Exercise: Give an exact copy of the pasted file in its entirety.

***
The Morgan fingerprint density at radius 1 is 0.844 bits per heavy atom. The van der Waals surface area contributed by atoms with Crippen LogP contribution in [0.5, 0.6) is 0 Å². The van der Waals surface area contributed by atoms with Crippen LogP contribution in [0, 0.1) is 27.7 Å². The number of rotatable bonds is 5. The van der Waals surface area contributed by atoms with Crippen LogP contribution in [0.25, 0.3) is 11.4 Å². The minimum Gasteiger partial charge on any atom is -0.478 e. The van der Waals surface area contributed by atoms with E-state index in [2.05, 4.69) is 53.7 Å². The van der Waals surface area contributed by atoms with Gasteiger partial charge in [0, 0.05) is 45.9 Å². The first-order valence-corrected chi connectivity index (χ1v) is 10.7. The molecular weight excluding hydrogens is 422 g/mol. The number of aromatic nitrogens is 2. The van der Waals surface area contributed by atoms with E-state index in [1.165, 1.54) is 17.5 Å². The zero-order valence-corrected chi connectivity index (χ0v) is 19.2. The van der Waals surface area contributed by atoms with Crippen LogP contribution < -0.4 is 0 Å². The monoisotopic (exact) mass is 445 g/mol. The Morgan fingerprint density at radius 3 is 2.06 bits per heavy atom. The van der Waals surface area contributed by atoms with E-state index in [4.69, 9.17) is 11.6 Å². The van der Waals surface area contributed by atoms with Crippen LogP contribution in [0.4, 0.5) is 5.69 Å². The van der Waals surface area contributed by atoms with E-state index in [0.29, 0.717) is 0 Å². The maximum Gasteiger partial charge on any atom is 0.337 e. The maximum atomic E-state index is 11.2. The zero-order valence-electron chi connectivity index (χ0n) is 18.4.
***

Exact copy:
The Morgan fingerprint density at radius 1 is 0.844 bits per heavy atom. The van der Waals surface area contributed by atoms with Crippen LogP contribution in [0.5, 0.6) is 0 Å². The van der Waals surface area contributed by atoms with Crippen LogP contribution in [0, 0.1) is 27.7 Å². The number of rotatable bonds is 5. The van der Waals surface area contributed by atoms with Crippen LogP contribution in [0.25, 0.3) is 11.4 Å². The minimum Gasteiger partial charge on any atom is -0.478 e. The van der Waals surface area contributed by atoms with E-state index in [2.05, 4.69) is 53.7 Å². The van der Waals surface area contributed by atoms with Gasteiger partial charge in [0, 0.05) is 45.9 Å². The first-order valence-corrected chi connectivity index (χ1v) is 10.7. The molecular weight excluding hydrogens is 422 g/mol. The number of aromatic nitrogens is 2. The van der Waals surface area contributed by atoms with E-state index in [1.165, 1.54) is 17.5 Å². The zero-order valence-corrected chi connectivity index (χ0v) is 19.2. The van der Waals surface area contributed by atoms with Crippen LogP contribution < -0.4 is 0 Å². The monoisotopic (exact) mass is 445 g/mol. The Morgan fingerprint density at radius 3 is 2.06 bits per heavy atom. The van der Waals surface area contributed by atoms with E-state index in [4.69, 9.17) is 11.6 Å². The van der Waals surface area contributed by atoms with Crippen LogP contribution in [0.4, 0.5) is 5.69 Å². The van der Waals surface area contributed by atoms with E-state index in [0.29, 0.717) is 0 Å². The maximum Gasteiger partial charge on any atom is 0.337 e. The maximum atomic E-state index is 11.2. The zero-order valence-electron chi connectivity index (χ0n) is 18.4.